29. Students willingly and eagerly attend the school.  School lets children learn what they fervently want to know: how to be creative, useful, and a benefit to society and nature.

30. The school is a welcoming and friendly place for the students.   In general, students feel secure that other students and or teachers will not publicly humiliate them.  Students feel welcome to practice things and to try new things (without being ridiculed).

31. The school is nurtures children and helps them to growth healthily and to learn to self-reliantly take healthy care of themselves.

32. In general, the school nurtures children and has them learn how to nurture, raise, and teach their own children

33. The school is beneficial to society, local community, societies throughout the globe, children, family, friendships, health, economics, education, freedom, art, values, local nature, global environment, natural resources, biodiversity, water quality, air quality, and soil fertility. The school supports children on their quests to learn how to live to sustain and enrich society and nature.

34. The school reflects its maker: the local society of loved ones (parents, family, and friends).  If the local society values sharing, humility, creativity, self-reliance, sustainability, freedom, and being a benefit to society and nature, its students will most likely learn how to be sharing, humble, creative, self-reliant, sustainable, free, and be a benefit to society and nature.

35. Sharing, humility, connections, creativity, self-reliance, sustainability, freedom, using and supporting local resources, and the desire to be a benefit to society and nature are the impetus at the school.  Corporations, jobs, careers, money, commercialism, shopping, report card grades, and test scores do not influence (or have only a minor influence) at the school.  

36. The school operates for free; tax payers do not financially pay for school.  A superior education cannot be bought; the best things in life are free.

37. Small is best.  Lots of research shows that small schools are generally better for students. Smaller schools provide for a better sense of community and friendships. At smaller schools, students and teachers are more familiar with each other and students are more familiar with the other students. Education usually flourishes the most within smaller groups of people, who are loved ones. (See In School We Trust, by Deborah Meier, and The Underground History of American Education, by John Taylor Gatto.) 

38. The school promotes and teaches freedom, not tyranny and slavery.  The school of sharing, humility, connections, creativity, self-reliance, sustainability, using and supporting local resources, and being a benefit to society and nature promotes freedom.  A school of hyper-competition, greed, conceit, jobs, careers, professionalism, excessive bureaucracies, unsustainability, use of distant resources, passive consumption, dependence on money and corporations, shopping, fragmented information, trivia, trifles (such as report card grades and test scores) and under-valuing society and nature promotes tyranny, slavery, and poverty.  (See Civilization vs. Uncivilziation.)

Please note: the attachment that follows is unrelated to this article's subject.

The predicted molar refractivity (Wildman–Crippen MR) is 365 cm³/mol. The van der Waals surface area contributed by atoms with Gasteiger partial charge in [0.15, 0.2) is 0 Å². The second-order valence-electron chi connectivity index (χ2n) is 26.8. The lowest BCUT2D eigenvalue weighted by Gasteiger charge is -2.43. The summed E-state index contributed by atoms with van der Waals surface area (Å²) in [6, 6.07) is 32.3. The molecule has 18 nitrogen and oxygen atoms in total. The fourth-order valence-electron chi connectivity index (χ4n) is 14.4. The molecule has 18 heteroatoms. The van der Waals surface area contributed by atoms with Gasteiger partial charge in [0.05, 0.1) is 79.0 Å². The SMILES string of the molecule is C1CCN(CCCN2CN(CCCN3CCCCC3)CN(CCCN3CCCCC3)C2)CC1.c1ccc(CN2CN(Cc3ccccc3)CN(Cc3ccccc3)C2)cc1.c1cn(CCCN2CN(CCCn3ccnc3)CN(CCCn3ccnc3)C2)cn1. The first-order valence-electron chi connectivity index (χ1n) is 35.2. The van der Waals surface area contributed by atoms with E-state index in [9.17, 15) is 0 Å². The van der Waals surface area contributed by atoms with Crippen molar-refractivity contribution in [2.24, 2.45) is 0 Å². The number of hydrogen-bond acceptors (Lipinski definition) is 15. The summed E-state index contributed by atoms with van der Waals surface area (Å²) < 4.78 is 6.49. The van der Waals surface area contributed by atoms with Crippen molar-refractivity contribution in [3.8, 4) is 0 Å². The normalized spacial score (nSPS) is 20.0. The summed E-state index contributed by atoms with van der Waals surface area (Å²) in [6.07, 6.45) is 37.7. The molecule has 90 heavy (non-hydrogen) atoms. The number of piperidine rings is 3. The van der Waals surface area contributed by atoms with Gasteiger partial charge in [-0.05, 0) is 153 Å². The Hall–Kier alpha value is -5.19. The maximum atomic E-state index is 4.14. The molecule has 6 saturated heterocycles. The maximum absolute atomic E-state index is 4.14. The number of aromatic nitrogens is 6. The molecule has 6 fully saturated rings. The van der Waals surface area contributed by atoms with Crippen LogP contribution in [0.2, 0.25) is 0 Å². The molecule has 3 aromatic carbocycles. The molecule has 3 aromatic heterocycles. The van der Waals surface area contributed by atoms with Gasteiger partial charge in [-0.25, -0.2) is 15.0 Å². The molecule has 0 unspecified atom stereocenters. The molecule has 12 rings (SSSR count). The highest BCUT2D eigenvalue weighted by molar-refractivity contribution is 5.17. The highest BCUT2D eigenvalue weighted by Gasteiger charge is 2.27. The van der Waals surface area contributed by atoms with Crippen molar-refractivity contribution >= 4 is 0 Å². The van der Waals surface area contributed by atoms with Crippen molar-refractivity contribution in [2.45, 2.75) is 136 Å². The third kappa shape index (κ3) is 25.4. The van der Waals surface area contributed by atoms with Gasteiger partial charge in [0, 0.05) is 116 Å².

39. The school is the best that a school can be because it is run by people of the local society, loved ones (parents, family, and friends).  It is not run by a centralized and excessive bureaucracy.  A person or a small group of people can change and adapt school to make it better suited for specific children and the current needs for society and nature.  A person or a small group of people is flexible and can change a school to adapt it to each child and to the local community and local outdoors.  Whereas, it is impossible for an excessive bureaucracy to change a school for the better. 

40. The school is the connection with everything, the immersion in everything, and the engagement with everything, all social and natural elements.  As the school helps children connect with everything, everything will improve to a great condition or sustain a great condition.  Everything connects to everything.  As education is optimal, individuals, society, family, friendships, all social elements (health, economy, freedom, art, values, etc.), culture, and all natural resources and elements (habitats, plants, animals, water, ground, air, etc.) will have the best chance of being optimal.  The school of connections to society and nature is beneficial not only to education, but also to children, families, friendships, society, and nature. 

Links:

The Imagined School: Homeschooling
This Imagined School is only possible through Homeschooling. Only through homeschool is it possible for children to get a completely sustainable education. Homeschooling can benefit children, society, and nature. Homeschooling can connect children, society, and nature together.

A Great Life, Great Culture
The lifestyle and culture that supports a sustainable education and homeschooling.

40 ways public school harms children, society, and nature
The problems with public school.

Questions about Civilization and Uncivilization
Explores education and school in civilization and uncivilization.

Southwest Michigan's Sustainable Pursuits
In Southwest Michigan, various examples of how people are trying to improve social, environmental, and school conditions to be a benefit to children, society, and the environment.

Additional Sustainable Pursuits
Various examples of how people of Michigan, USA, and beyond are currently taking action to enrich and sustain nature, society, education, and children.

Nature Connections
Explores many natural resources and habitats that people and society use and enjoy. A sustainable education includes learning how nature connects with society.

100% Totally Sustainable
What it takes to have the optimal conditions in society and nature for people to have a sustainable and superior education.

© 2008-2010 Pocket Pumpkin Press, last updated April 2010
Three Oaks, Michigan, USA